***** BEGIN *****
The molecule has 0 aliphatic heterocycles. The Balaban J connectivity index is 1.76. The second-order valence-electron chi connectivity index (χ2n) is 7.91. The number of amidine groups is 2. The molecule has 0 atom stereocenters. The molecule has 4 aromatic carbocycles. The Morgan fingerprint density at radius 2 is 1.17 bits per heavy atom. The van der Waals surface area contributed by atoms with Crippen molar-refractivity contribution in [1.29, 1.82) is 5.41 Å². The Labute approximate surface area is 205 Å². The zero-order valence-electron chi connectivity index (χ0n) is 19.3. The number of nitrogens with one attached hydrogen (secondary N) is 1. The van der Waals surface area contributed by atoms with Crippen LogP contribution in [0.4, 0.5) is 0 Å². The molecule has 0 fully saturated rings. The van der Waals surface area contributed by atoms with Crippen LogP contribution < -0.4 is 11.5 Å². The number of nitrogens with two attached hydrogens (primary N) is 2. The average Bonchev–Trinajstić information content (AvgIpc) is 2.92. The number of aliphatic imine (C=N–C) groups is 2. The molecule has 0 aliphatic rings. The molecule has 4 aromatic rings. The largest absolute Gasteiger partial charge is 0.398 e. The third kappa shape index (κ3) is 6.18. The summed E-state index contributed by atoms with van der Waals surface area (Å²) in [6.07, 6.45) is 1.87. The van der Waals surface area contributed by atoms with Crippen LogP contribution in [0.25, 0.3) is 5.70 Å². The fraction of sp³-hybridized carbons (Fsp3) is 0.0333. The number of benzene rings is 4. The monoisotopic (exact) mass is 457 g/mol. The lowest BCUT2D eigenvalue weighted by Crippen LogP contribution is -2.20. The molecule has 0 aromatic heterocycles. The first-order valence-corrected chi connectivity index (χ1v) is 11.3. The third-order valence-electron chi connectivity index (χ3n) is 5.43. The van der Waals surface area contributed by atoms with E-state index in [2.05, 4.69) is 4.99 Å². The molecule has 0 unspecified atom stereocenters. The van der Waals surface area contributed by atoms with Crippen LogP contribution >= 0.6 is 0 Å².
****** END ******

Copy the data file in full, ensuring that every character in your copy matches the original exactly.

The molecule has 0 aliphatic heterocycles. The Balaban J connectivity index is 1.76. The second-order valence-electron chi connectivity index (χ2n) is 7.91. The number of amidine groups is 2. The molecule has 0 atom stereocenters. The molecule has 4 aromatic carbocycles. The Morgan fingerprint density at radius 2 is 1.17 bits per heavy atom. The van der Waals surface area contributed by atoms with Crippen molar-refractivity contribution in [1.29, 1.82) is 5.41 Å². The Labute approximate surface area is 205 Å². The zero-order valence-electron chi connectivity index (χ0n) is 19.3. The number of nitrogens with one attached hydrogen (secondary N) is 1. The van der Waals surface area contributed by atoms with Crippen LogP contribution in [0.4, 0.5) is 0 Å². The molecule has 0 fully saturated rings. The van der Waals surface area contributed by atoms with Crippen LogP contribution < -0.4 is 11.5 Å². The number of nitrogens with two attached hydrogens (primary N) is 2. The average Bonchev–Trinajstić information content (AvgIpc) is 2.92. The number of aliphatic imine (C=N–C) groups is 2. The molecule has 0 aliphatic rings. The molecule has 4 aromatic rings. The largest absolute Gasteiger partial charge is 0.398 e. The third kappa shape index (κ3) is 6.18. The summed E-state index contributed by atoms with van der Waals surface area (Å²) in [6.07, 6.45) is 1.87. The van der Waals surface area contributed by atoms with Crippen LogP contribution in [0.25, 0.3) is 5.70 Å². The fraction of sp³-hybridized carbons (Fsp3) is 0.0333. The number of benzene rings is 4. The monoisotopic (exact) mass is 457 g/mol. The lowest BCUT2D eigenvalue weighted by Crippen LogP contribution is -2.20. The molecule has 0 aromatic heterocycles. The first-order valence-corrected chi connectivity index (χ1v) is 11.3. The third-order valence-electron chi connectivity index (χ3n) is 5.43. The van der Waals surface area contributed by atoms with E-state index in [2.05, 4.69) is 4.99 Å². The molecule has 0 unspecified atom stereocenters. The van der Waals surface area contributed by atoms with Crippen LogP contribution >= 0.6 is 0 Å².